October 16, 2013

Development charges mid-range in Wellington

As published in The Erin Advocate

The Town should put a positive spin on its development charges (DCs), which are lower than in some neighbouring municipalities, according to Erin Finance Director Sharon Marshall.

“In my opinion, respectfully, I think it is important for Council to paint a more ‘positive’ face on the town,” said Marshall, in a letter to Erin councillors, with charts showing Erin’s DC’s compared to those in other Wellington municipalities, plus Halton Hills and Guelph.

“You will notice that the Town is not really ‘high’ compared to  Wellington – nor to our neighbours,” she said.

The letter came after comments by Mayor Lou Maieron and Councillor Jose Wintersinger, who are concerned that DCs are making it difficult to attract growth in the town.

“We have high development charges,” said Maireon, during a recent debate on whether to increase the fee to landowners who qualify to sever their land, known as Cash-in-lieu of Parkland (separate from DCs).
He also noted that Centre Wellington (Fergus-Elora) “is dropping their DCs by a thousand – they’re trying to encourage people to come into their community.”

“It’s a big concern because our DC charges are high,” said Wintersinger. “A lot of people can barely afford to set up buildings. Farmers in particular, if you want to take a severance, you also lose ten feet of your frontage – that’s a lot of land you have to give for nothing. Then you have to give your park fees, then you have give your DC fees. It’s got to stop, or else nobody’s going to be able to afford to live here. I’m sorry, but I can’t ignore that.”

A bylaw to increase the flat rate parkland fee from $5,000 to $7,500 was to be considered by council at this week’s meeting. The Planning Act allows the Town to charge up to 5% of the land value as the parkland fee, and the average price of lots has gone up.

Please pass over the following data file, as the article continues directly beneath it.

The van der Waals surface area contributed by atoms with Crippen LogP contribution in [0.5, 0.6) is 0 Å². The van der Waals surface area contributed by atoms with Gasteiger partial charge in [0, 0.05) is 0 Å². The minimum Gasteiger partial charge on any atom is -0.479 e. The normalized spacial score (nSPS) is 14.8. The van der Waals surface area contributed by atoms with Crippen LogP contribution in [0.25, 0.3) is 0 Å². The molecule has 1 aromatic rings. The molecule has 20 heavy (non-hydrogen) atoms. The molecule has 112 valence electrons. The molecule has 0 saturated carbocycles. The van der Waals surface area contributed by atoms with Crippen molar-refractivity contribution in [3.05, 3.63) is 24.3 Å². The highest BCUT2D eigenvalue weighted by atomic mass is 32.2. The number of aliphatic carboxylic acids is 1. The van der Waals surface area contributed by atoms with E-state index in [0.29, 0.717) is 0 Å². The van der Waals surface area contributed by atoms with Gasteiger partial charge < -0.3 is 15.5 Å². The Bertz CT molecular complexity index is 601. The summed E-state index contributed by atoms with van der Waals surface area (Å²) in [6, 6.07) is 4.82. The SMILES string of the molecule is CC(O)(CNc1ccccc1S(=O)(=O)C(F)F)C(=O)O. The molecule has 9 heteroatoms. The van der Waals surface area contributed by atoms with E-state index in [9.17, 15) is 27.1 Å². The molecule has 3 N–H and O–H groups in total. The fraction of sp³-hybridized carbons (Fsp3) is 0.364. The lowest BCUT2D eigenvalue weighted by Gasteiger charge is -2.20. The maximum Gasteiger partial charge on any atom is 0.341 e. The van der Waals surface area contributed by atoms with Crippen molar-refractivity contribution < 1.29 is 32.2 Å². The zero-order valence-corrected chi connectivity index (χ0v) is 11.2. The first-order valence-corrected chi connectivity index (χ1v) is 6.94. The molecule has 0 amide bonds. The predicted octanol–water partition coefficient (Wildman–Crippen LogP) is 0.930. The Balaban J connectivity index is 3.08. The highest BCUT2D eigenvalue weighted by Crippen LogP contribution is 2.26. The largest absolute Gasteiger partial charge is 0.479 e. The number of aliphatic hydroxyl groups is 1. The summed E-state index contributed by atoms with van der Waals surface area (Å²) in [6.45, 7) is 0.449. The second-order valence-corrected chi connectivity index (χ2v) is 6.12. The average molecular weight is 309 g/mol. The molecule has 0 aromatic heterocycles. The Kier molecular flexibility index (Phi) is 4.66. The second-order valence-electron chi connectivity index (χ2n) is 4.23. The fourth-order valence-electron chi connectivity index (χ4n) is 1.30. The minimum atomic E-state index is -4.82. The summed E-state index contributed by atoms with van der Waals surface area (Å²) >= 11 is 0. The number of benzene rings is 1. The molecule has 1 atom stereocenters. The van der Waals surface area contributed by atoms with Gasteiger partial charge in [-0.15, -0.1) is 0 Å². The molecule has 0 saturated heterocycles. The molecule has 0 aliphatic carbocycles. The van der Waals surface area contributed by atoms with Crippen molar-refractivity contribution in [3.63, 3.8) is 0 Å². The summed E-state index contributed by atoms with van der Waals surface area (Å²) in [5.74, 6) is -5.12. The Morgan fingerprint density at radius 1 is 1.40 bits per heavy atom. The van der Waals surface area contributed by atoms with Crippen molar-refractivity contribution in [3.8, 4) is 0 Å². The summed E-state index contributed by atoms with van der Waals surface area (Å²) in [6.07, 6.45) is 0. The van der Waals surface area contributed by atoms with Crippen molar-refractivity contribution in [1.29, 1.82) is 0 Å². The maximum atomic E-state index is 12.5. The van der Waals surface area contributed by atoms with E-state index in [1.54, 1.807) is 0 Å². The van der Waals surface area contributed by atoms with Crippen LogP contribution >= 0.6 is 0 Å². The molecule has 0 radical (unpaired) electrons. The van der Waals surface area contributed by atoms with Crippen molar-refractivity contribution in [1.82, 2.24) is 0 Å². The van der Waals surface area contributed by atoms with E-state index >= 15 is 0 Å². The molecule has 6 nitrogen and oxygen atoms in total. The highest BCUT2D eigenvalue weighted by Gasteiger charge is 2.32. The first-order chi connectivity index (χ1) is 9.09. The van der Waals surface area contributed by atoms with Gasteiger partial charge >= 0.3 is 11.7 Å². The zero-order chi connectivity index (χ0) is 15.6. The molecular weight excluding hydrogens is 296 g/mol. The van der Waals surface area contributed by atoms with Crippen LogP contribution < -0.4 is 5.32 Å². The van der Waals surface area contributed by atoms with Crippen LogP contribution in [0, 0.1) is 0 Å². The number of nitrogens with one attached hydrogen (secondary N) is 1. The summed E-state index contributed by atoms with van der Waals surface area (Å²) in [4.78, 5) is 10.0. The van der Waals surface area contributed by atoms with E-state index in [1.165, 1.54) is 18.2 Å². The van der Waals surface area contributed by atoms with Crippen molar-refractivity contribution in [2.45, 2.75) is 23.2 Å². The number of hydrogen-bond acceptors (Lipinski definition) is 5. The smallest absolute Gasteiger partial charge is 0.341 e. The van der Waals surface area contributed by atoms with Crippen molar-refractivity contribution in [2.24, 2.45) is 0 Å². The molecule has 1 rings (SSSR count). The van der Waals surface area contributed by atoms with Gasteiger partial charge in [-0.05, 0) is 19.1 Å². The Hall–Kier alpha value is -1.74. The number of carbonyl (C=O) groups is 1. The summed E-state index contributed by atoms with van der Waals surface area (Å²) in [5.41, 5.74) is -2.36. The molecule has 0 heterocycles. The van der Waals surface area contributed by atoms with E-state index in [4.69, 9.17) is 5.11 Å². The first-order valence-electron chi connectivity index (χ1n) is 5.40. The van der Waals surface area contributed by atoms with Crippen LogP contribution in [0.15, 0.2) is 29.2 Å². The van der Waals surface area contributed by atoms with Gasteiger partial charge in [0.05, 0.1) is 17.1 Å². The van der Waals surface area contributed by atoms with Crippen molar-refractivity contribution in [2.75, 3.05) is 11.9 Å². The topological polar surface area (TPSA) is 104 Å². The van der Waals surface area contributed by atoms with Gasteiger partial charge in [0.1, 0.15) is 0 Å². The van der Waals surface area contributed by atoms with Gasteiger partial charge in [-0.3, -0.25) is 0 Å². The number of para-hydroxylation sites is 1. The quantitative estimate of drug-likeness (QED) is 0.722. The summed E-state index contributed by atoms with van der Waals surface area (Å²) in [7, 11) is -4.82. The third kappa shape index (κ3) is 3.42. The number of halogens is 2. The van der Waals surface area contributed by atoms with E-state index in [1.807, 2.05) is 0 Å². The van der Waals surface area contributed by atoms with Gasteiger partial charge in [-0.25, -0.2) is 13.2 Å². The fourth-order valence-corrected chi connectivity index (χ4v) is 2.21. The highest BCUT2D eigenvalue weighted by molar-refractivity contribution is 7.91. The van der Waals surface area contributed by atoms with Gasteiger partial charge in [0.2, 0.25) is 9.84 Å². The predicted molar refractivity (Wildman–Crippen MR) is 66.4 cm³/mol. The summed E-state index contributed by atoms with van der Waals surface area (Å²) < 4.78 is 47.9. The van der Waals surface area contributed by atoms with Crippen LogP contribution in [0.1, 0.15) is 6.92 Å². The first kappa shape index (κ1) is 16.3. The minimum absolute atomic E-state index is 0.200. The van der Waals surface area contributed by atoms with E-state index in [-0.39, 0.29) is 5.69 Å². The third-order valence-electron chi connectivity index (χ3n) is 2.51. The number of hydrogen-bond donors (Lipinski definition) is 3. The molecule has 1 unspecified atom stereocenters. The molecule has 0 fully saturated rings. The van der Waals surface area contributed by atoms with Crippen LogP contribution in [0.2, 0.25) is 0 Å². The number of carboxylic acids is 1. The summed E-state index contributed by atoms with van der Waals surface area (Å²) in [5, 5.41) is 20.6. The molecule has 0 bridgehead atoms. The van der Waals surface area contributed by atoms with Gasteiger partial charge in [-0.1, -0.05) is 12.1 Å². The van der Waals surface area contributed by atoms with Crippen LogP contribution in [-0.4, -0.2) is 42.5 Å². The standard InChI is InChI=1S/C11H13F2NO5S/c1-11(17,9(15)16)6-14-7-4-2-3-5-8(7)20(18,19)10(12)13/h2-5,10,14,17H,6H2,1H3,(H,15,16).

In 2007-2008, the average lot sold for $150,738, while in 2013 the average was $184,000 – 5 % of which is $9,200. The mayor said a 50% increase in the fee would stifle the Town’s current main source of growth.

“I look at it as another tax grab,” he said.

Centre Wellington’s residential DCs remain the highest in the county, though direct comparisons are complicated by the fact that DCs have three components: the fee for a detached residence, the fee for water service and the fee for wastewater. These vary dramatically, and some municipalities such as Erin have no wastewater service.

“I feel that it is important that the correct information is available to the public,” said Marshall regarding her letter to council. “It seems that Erin is getting a reputation for high taxes and high fees – and it isn’t entirely justified.”

She referred to a recent issue in which Olympic Forest Products was facing development charges of $56,304 ($42,024 in Town DCs and the rest from the county) for a $110,000 building.

“If they built the same addition in Acton or Georgetown they would pay $166,953 to Halton Hills,” said Marshall in her letter. “Certainly the Town of Erin is NOT high compared to other GTA municipalities. Let’s promote that fact!”

Municipalities are not obliged to collect DCs, but if they do, the methodology for calculating, collecting and spending them is controlled by Ontario law. DCs are meant to pay for increased capital costs required because of increased needs for services arising from development.

There are no minimums or maximums, but the levy amount must be supported by a background study. The study and its calculations can be appealed to the Ontario Municipal Board, which sometimes happens with large-scale developments.